Helidriver, demoniacal is spot on in his answer and I could not say it any better,(two thumbs up) and as he stated the only difference is shoulder bump and selection of primers.

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    I agree 110%

    Crimping may not be needed but if done correctly with the Lee FCD accuracy is as good if not better with extra insurance of the bullet not moving.
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    Great thanks guys.

    I was planning on running a tighter neck tension to avoid crimping (I don't know how to crimp). Someone suggested .003 neck tension. I use Redding neck only and FL dies. Both bushing type with the buttons removed. My normal process when I FL size is neck only die down .004 then FL die down the final .004. That usually gives me .001 neck tension depending on the brass. I figue I will stick with the same process and just adjust the bushings to end up with .003.

    Yes, no maybe?

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    There is only so tight you can get a neck. If you use a really small bushing, you'll just deform the neck until the bullet fits, and then you'll have the normal amount of neck tension, which is provided by the spring of the brass. It's not quite an exact science, but as long as you don't use really light neck tension, you should be fine. .002 is what I've used without issue. I don't stress about it.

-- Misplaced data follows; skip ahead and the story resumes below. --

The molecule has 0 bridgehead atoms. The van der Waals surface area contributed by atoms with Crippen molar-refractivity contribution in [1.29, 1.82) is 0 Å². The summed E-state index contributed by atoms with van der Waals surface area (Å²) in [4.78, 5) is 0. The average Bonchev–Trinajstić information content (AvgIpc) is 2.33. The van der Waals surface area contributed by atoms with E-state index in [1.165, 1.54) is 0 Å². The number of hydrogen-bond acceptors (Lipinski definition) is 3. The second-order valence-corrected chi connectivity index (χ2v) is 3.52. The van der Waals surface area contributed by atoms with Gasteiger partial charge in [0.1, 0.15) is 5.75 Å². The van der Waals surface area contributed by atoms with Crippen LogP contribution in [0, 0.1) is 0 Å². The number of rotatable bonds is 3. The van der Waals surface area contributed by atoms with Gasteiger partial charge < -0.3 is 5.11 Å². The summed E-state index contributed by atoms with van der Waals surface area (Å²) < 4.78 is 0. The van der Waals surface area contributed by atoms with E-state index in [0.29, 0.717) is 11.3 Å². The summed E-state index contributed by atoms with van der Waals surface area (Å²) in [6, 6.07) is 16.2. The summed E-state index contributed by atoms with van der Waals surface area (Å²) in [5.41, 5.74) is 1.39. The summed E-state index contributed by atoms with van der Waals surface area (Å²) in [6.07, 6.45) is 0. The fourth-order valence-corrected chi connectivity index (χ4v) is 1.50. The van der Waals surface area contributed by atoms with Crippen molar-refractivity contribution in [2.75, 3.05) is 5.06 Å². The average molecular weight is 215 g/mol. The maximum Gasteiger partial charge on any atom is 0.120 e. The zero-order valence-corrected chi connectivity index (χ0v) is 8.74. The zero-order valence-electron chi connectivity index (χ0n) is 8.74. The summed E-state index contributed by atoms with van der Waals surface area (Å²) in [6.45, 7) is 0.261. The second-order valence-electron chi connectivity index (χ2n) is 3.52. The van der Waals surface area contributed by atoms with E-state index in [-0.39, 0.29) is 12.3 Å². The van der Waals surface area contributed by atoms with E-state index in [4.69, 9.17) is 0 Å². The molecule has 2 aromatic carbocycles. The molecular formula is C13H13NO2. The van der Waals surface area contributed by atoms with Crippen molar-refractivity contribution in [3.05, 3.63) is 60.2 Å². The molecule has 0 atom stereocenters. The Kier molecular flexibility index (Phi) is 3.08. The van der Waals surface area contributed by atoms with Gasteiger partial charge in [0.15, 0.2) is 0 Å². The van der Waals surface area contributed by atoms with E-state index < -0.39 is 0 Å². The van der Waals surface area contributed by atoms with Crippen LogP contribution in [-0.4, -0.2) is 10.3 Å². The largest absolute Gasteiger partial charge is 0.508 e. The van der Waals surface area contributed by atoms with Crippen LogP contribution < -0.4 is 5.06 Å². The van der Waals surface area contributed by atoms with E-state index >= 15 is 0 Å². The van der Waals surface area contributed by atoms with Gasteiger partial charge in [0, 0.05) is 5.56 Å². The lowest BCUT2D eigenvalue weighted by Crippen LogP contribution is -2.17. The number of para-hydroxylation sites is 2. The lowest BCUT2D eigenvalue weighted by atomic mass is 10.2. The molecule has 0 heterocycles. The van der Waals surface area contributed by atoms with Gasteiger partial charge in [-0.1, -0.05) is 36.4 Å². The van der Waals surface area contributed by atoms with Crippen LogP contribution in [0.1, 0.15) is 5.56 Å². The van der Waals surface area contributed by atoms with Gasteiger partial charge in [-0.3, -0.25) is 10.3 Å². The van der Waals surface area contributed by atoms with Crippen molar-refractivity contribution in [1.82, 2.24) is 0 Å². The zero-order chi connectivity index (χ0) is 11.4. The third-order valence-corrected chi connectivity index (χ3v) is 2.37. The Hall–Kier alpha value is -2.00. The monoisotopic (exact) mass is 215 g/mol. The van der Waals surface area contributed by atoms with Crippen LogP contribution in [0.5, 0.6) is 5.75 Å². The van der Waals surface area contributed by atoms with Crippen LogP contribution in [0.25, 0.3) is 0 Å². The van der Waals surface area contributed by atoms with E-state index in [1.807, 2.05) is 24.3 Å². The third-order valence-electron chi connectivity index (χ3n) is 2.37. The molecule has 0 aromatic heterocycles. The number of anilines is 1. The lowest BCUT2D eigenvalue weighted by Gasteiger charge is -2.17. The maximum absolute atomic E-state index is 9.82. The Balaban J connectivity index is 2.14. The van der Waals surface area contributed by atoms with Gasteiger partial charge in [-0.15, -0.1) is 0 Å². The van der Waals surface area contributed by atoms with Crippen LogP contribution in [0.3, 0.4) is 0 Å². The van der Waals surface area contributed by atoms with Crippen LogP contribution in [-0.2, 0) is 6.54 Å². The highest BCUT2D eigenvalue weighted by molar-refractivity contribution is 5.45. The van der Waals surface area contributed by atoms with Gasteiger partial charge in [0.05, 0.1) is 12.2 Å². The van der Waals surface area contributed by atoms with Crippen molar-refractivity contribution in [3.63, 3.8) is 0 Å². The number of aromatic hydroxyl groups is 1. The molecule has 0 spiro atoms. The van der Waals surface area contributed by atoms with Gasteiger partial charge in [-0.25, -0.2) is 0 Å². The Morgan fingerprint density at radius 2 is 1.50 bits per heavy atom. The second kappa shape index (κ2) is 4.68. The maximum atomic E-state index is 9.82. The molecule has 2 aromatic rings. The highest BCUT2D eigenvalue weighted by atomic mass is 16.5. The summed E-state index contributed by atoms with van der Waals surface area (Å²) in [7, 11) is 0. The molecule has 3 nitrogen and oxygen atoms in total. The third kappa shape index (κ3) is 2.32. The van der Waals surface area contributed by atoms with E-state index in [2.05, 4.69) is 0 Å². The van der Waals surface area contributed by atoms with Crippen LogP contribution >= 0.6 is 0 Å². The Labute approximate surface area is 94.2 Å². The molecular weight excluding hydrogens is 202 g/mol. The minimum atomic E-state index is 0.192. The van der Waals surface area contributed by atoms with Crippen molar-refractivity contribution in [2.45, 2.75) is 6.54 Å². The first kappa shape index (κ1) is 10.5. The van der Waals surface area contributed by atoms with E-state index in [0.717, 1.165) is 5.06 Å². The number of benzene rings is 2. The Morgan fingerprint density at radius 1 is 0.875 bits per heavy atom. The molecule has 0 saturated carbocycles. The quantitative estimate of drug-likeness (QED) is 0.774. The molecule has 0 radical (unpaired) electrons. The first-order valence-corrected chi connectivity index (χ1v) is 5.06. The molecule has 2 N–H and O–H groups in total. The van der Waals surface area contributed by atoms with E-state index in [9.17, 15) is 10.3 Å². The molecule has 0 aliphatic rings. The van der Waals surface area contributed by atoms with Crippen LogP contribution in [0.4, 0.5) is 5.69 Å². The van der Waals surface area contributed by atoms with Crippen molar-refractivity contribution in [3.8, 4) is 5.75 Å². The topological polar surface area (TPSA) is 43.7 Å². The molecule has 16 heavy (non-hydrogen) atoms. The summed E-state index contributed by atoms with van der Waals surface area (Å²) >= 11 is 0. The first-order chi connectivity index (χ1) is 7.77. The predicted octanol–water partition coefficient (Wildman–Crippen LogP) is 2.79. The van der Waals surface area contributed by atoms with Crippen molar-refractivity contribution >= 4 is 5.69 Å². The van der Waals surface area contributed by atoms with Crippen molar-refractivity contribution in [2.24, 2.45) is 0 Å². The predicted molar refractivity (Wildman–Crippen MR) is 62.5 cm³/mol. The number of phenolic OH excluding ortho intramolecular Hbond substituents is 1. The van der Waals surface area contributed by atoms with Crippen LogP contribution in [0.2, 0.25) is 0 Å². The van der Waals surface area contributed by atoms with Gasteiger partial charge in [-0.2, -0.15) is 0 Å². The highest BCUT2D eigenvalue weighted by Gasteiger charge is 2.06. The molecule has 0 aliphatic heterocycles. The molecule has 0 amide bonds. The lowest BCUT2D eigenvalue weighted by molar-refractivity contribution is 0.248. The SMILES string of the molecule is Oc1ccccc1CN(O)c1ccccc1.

To crimp, you need a separate crimp die. They're best left for tube magazines and heavy stuff. Precision rifles really don't need it.
    http://bisonballistics.com - articles about precision shooting and an online ballistic calculator.

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    As I said a very light crimp assures two objectives. Bullet setback/movement preventions and consistent starting pressure that is a key factor of accuracy sometimes showing single digits differences in the spreads.
    What one needs to do is to put a minute amount of pressure so there is zero bullet/jacket deformation. I have been using a collet for 25+ years and never had any problems. Quite the opposite, the same reloads show
    sub moa consistency all the time.
    For bolt action I might not crimp depending on the jacket and load.

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    Quote Originally Posted by damoncali View Post
    I disagree on the crimp. Crimping a match grade bullet is not a good idea. You don't need to do it.
    +1. I never crimp and get excellent results with 155's and 168's.
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    Quote Originally Posted by Thumper580 View Post
    +1. I never crimp and get excellent results with 155's and 168's.
    I have a bunch of 175s for my bolt gun. Do the lighter weights work better for gas guns? I assume a 1 in 10 twist should be plenty for the 175s.
    Last edited by Helidriver; 10-31-2013 at 08:21 AM.

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    I shoot 175s and 178s through my 1-11.25 with good results, it is common. I believe the 1-10 is capable up into the 220s. Correct me if I'm wrong.

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    What about charge weight? I would think that a semi would be much more sensitive to bore time and pressure? What say the gas-gun-gurus?
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    If timing is an issue then the answer is an adjustable gas system not charge weight.

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    No need to crimp, just use a smaller bushing to achieve .003 neck tension. .003 has not deformed the neck for me. 175's work good and you may also try 155 scenars to see if your rifle likes them.